Qatar Airways Reports Net Profit of $1.21 Billion for Fiscal Year 2022-2023

Net profit for the fiscal year 2022-2023 stood at 4.4 billion riyals ($1.21 billion), Qatar Airways said
Net profit for the fiscal year 2022-2023 stood at 4.4 billion riyals ($1.21 billion), Qatar Airways said
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Qatar Airways Reports Net Profit of $1.21 Billion for Fiscal Year 2022-2023

Net profit for the fiscal year 2022-2023 stood at 4.4 billion riyals ($1.21 billion), Qatar Airways said
Net profit for the fiscal year 2022-2023 stood at 4.4 billion riyals ($1.21 billion), Qatar Airways said

Qatar Airways has reported a record annual revenue of 76.3 billion riyals ($21 billion), underpinned by a higher customer base after the Doha-based carrier hosted the FIFA World Cup as its official partner and airline.

Net profit for the fiscal year 2022-2023 stood at 4.4 billion riyals ($1.21 billion), the company said in a statement, when the airlines carried 31.7 million passengers, a 71% jump year-on-year.

The airline recorded a load factor of 80% and yields, both the highest in the company's history.

During the World Cup, Qatar Airways operated about 14,000 flights, bringing in more than 1.4 million fans to the Gulf country.

The airline could expand its number of destinations by more than 255 from 170 under plans for rapid growth, CEO Akbar Al Baker said in May, but its ability to do so depends on the delivery of additional aircraft.



World Bank Says 1.8 Mln Additional Ukrainians in Poverty

FILE PHOTO: People queue for meals from World Central Kitchen food truck on a street in Kherson, Ukraine February 22, 2023. REUTERS/Lisi Niesner/File Photo
FILE PHOTO: People queue for meals from World Central Kitchen food truck on a street in Kherson, Ukraine February 22, 2023. REUTERS/Lisi Niesner/File Photo
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World Bank Says 1.8 Mln Additional Ukrainians in Poverty

FILE PHOTO: People queue for meals from World Central Kitchen food truck on a street in Kherson, Ukraine February 22, 2023. REUTERS/Lisi Niesner/File Photo
FILE PHOTO: People queue for meals from World Central Kitchen food truck on a street in Kherson, Ukraine February 22, 2023. REUTERS/Lisi Niesner/File Photo

The number of Ukrainians living in poverty has grown by 1.8 million since 2020, bringing the total to about 29% of the population as Russia's 2022 invasion continues to ravage the country's economy, the World Bank said in a report.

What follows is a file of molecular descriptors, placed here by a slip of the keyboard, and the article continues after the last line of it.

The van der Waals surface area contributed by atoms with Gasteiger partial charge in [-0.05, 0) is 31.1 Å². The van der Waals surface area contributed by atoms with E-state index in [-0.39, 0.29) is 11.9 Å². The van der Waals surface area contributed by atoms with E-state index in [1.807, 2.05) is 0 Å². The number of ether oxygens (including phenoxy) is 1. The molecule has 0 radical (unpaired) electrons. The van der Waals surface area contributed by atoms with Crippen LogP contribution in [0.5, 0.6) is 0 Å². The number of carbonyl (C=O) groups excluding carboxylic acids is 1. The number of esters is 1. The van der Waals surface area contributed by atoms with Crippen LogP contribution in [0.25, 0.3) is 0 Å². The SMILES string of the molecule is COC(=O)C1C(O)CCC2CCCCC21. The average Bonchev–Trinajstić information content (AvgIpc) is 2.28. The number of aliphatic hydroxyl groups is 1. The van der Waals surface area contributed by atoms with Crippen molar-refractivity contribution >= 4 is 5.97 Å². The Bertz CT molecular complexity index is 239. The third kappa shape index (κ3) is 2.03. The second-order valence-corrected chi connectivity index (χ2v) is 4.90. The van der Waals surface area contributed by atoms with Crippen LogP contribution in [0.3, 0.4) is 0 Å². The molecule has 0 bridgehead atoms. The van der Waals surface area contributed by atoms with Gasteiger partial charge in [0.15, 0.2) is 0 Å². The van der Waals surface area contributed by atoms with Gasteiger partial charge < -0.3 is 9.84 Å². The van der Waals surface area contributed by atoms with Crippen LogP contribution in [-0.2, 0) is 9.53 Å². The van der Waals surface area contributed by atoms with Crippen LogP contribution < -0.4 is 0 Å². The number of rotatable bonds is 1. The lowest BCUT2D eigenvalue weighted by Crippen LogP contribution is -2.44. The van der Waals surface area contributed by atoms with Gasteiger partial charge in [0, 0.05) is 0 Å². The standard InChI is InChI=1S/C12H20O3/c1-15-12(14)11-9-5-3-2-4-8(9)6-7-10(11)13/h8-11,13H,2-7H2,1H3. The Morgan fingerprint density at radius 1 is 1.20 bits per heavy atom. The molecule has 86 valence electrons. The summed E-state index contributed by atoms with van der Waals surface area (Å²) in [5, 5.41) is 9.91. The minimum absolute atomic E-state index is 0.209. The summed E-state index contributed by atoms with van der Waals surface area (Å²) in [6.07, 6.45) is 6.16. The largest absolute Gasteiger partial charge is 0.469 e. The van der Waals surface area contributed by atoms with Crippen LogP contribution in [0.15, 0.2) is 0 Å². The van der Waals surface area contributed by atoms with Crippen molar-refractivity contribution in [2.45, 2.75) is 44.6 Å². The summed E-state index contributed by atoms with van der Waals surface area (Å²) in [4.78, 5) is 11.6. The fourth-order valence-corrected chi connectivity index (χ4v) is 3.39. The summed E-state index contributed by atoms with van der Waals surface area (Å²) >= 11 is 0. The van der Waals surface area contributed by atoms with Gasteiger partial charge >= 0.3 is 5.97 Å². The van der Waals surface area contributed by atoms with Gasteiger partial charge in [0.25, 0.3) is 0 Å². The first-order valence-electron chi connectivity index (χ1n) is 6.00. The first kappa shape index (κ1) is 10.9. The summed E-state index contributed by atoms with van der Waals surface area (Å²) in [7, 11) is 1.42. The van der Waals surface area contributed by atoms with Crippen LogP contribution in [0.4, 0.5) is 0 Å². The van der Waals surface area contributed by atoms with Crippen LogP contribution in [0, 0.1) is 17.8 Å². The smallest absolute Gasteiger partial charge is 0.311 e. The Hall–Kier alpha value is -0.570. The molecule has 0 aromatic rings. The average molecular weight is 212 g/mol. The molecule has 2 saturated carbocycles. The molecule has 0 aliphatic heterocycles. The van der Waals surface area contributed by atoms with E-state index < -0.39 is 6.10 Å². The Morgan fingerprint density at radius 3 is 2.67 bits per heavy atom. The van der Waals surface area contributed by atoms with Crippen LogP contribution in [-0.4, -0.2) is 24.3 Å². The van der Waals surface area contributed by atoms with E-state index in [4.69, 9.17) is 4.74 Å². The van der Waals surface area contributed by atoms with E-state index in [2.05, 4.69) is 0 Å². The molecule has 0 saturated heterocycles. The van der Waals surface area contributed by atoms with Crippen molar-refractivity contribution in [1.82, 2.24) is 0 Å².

The situation would be much worse if Ukraine had not received substantial foreign budget support to pay old-age pensions and salaries for teachers, doctors and others, according to Arup Banerji, the World Bank's regional director for Eastern Europe.
"If international partners, especially the US, had not crowded in resources specifically tailored to these social expenditures, then there would have been three million more people in poverty," he told Reuters in an interview.
The World Bank report, based on monthly phone surveys of up to 2,000 households, estimated that some 9 million Ukrainians were living in poverty last year. The country's total population is now estimated to be around 32 million.
The increase in poverty was driven by declining employment, with more than a fifth of adults who were working before the war having lost their jobs, it said.
It noted that nearly one-quarter of Ukrainians surveyed did not have enough money to buy food at some point in June 2023, although a rebound in economic growth and slowing inflation had helped to improve food security in the second half of the year.
Banerji said US passage of fresh Ukraine funding after months of delay was "fantastic" news which would help ensure Ukraine's continued ability to keep up payments for salaries, pensions and social assistance.
The report showed that 85-92% of health clinics in Ukraine were still fully operational in 2023, despite ongoing Russian attacks.
It said at least 89% of children aged 6-18 also remained in school, although in areas facing active hostilities 72% of those students were attending school online.
The survey also showed that 97% of old-age pensions and 85% social assistance transfers were paid on time, a key factor in preventing even more from falling into poverty. Pensions and other social assistance had helped compensate for job losses in vulnerable households, it found.
Banerji said Ukraine's biggest challenge remained security and ending the war, but Ukrainian officials had done a great job running the economy under the circumstances.
"There can be no economic prosperity or economic growth without physical security," he said, adding, "But I've never seen a government that has done so much with so little."